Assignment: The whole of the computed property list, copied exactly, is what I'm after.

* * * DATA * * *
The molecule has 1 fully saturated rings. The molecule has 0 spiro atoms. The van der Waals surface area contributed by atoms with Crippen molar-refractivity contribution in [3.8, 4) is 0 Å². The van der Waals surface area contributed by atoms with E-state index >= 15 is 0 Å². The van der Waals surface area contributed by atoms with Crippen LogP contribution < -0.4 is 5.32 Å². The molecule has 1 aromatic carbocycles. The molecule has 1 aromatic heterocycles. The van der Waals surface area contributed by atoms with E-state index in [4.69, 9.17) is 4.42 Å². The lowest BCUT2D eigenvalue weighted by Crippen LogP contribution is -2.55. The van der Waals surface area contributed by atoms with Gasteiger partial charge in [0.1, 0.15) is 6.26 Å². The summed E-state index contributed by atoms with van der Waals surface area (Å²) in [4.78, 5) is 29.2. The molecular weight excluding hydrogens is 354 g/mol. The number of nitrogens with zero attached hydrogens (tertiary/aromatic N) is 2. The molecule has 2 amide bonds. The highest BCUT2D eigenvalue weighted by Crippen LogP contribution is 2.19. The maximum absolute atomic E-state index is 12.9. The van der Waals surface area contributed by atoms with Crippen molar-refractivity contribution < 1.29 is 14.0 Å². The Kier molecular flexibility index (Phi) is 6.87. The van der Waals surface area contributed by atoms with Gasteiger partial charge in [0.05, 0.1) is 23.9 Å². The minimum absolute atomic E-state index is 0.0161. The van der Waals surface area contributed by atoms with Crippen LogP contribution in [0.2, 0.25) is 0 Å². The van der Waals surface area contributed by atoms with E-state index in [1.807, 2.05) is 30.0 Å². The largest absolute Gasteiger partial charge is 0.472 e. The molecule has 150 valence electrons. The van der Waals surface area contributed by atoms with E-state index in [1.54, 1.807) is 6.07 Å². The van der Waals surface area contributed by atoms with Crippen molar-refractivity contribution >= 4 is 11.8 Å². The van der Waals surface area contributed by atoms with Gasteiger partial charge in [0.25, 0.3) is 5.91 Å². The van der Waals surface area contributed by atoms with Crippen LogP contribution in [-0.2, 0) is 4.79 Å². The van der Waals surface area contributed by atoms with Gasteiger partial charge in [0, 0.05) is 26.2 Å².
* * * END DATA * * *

The molecule has 1 fully saturated rings. The molecule has 0 spiro atoms. The van der Waals surface area contributed by atoms with Crippen molar-refractivity contribution in [3.8, 4) is 0 Å². The van der Waals surface area contributed by atoms with E-state index >= 15 is 0 Å². The van der Waals surface area contributed by atoms with Crippen LogP contribution < -0.4 is 5.32 Å². The molecule has 1 aromatic carbocycles. The molecule has 1 aromatic heterocycles. The van der Waals surface area contributed by atoms with E-state index in [4.69, 9.17) is 4.42 Å². The lowest BCUT2D eigenvalue weighted by Crippen LogP contribution is -2.55. The van der Waals surface area contributed by atoms with Gasteiger partial charge in [0.1, 0.15) is 6.26 Å². The summed E-state index contributed by atoms with van der Waals surface area (Å²) in [4.78, 5) is 29.2. The molecular weight excluding hydrogens is 354 g/mol. The number of nitrogens with zero attached hydrogens (tertiary/aromatic N) is 2. The molecule has 2 amide bonds. The highest BCUT2D eigenvalue weighted by Crippen LogP contribution is 2.19. The maximum absolute atomic E-state index is 12.9. The van der Waals surface area contributed by atoms with Crippen molar-refractivity contribution < 1.29 is 14.0 Å². The Kier molecular flexibility index (Phi) is 6.87. The van der Waals surface area contributed by atoms with Gasteiger partial charge in [0.05, 0.1) is 23.9 Å². The minimum absolute atomic E-state index is 0.0161. The van der Waals surface area contributed by atoms with Crippen LogP contribution in [0.2, 0.25) is 0 Å². The van der Waals surface area contributed by atoms with E-state index in [1.807, 2.05) is 30.0 Å². The largest absolute Gasteiger partial charge is 0.472 e. The molecule has 150 valence electrons. The van der Waals surface area contributed by atoms with E-state index in [1.54, 1.807) is 6.07 Å². The van der Waals surface area contributed by atoms with Crippen molar-refractivity contribution >= 4 is 11.8 Å². The van der Waals surface area contributed by atoms with Gasteiger partial charge in [0.25, 0.3) is 5.91 Å². The van der Waals surface area contributed by atoms with Crippen LogP contribution in [-0.2, 0) is 4.79 Å². The van der Waals surface area contributed by atoms with Gasteiger partial charge in [0, 0.05) is 26.2 Å².